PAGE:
For Zach Washington-Young, Spinal Cord Injury Awareness Day (19th May) means so much more than just raising awareness. The Manchester Performance Centre athlete has continued to make progress on the national and international stage, whilst continuing his recovery and management from a day that will stick with him forever.
We caught up with the 32 year-old to shed some light on that day, how he’s progressing, and his aspirations for the future as he continues to defy the odds.
“In 2012 I was travelling home from Bestival music festival with friends when the tyre exploded on the coach I was travelling on and caused a tragic crash”, explained Washington-Young.
“I suffered a [L1 incomplete] Spinal Cord Injury (SCI) but was extremely lucky to survive, I was instantly paralysed from the waist down and told I’d never walk again. I got into swimming as a form of physiotherapy and rehab at first.
“I soon found my love for the water and the freedom it gave me, I was able to move again and it reminded me of what life used to feel like before the injury. I instantly knew this was for me.”
Zach’s story is well documented, with the athlete having lost close friends to the same accident and having to deal with grief as well as focusing on his own health. He opened up about how the aftermath of the incident affected him, as well as what he did to try and cope with the ordeal.
“My everyday life was affected really negatively at first. I sank into a dark state of depression and stayed there for a number of years. However, since discovering new outlets to exercise through physiotherapy and later swimming, I was able to piece my quality of life back together over the course of a ten-year training program. Exercise is medicine and you will get out what you put in, simple as that.”
As Zach goes on to explain, his journey into swimming was not what many would consider a conventional one. Having been recommended many different forms of rehab, he discussed the journey that brought him to the sport and how he made the decision to take to the pool, as well as his escapades in different sports.
“I put on a lot of weight after my SCI. I didn’t care about the food I ate or how I handled myself. I was just wasting away day by day. I needed a new form of exercise but couldn’t get used to wheelchair rugby or basketball. In my head I wanted to be free from the chair - swimming enabled me to do just that. Then, the more I trained in the pool, the more weight I would lose. I started to tone up in my body and now I’m in the best shape of my life.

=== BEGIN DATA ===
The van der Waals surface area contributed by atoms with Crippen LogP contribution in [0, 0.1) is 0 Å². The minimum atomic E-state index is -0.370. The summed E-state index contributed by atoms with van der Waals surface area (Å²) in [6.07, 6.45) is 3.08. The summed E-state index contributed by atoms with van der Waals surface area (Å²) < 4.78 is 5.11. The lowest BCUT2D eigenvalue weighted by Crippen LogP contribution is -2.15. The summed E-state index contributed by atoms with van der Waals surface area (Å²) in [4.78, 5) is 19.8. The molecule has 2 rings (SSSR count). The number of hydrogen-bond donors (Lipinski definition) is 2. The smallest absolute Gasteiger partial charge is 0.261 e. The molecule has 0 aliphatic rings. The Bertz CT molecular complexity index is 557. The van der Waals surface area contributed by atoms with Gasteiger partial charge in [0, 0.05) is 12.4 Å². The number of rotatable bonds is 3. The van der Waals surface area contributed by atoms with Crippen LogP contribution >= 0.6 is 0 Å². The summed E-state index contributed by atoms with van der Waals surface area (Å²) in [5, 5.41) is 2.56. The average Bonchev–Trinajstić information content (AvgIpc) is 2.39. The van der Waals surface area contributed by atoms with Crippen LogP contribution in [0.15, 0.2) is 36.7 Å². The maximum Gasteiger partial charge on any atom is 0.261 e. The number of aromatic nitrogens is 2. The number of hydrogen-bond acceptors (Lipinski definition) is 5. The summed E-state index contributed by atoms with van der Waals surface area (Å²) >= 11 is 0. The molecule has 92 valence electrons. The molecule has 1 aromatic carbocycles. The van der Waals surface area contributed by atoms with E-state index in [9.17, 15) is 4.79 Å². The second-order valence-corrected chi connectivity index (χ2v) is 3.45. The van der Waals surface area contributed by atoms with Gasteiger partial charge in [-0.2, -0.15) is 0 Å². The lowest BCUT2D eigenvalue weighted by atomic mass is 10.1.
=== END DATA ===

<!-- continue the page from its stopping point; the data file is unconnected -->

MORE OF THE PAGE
“My doctor told me in 2013 that if I took another step again in my life he would eat his own tie. In 2018 I became the world’s first person with a severance of the spinal cord to walk all of the London Marathon [in 11hrs 45mins]. I hope others can take something from this and use it to fight for their own personal goals.”
Getting to the pinnacle of any sport requires much more than just individual effort. All of the athletes at British Swimming's performance centres have world-leading staff members supporting them every step of the way.
Zach talks about some of the individuals at the Manchester Performance Centre that helped his performance, whilst also referencing those involved on a more specialised level in his general recovery.
“My main mentor throughout this journey has been Andy Galbraith, head coach at Prime Physio, Cambridge. It’s a very special centre and Andy quite literally saved my life. He gave me the tools I needed to succeed not just in swimming but for the course of my life.
“Once I had the tools and belief instilled in me, I went to train at Club Natacio Mataró in Barcelona, under the watchful eye of Team España head coach Maria Folgado. I didn’t know much about the sport at the time but she built me up to the point where I was ready to transition to the GB program.
"Jacquie Marshall, Rob Aubry and Dave Evitts have since been able to sharpen me up to the next level and really bring me through as a professional. I was genuinely surprised at the level of support I have been given here, my coaches at British Swimming have been first class."
Looking ahead to the future, Zach gave some thoughts about on his targets ahead of the Paralympic year, with some very special advice to those going through a similar ordeal also included.
“Let’s take it step by step. Firstly, I’m working to qualify for the Paris 2024 Paralympic Games. This is the plan. I see myself competing in the final at the Paris Games. After that, I’d like to think I’ll be in with a shot of the podium at the next games in Los Angeles 2028. A lot of progress can be made training for another 4 years with this team.
“I also have a very special project in development at the moment which I can’t mention yet, but watch this space and you will soon find out. My recovery journey has turned from complete tragedy to a shining career path. There’s no reason why other people with SCI can’t follow in the same direction.
“Competing is such a perfect form of wellness for me. The adrenaline I feel before and after a race (especially if I’ve nailed a new PB) is one of the healthiest feelings imaginable. There is nothing quite like pushing your body to new limits and realising your goals, feeling all the months and years of effort and sacrifice come to fruition. For me it is an addiction.
“I’m so glad I found this sport and I hope it can help others in similar situations to myself as much as it has helped me.”
More information about Zach’s story is available here.
Spinal Cord Injury Awareness Day takes place on 19th May. You can read more about the initiative on the Spinal Injuries Association website.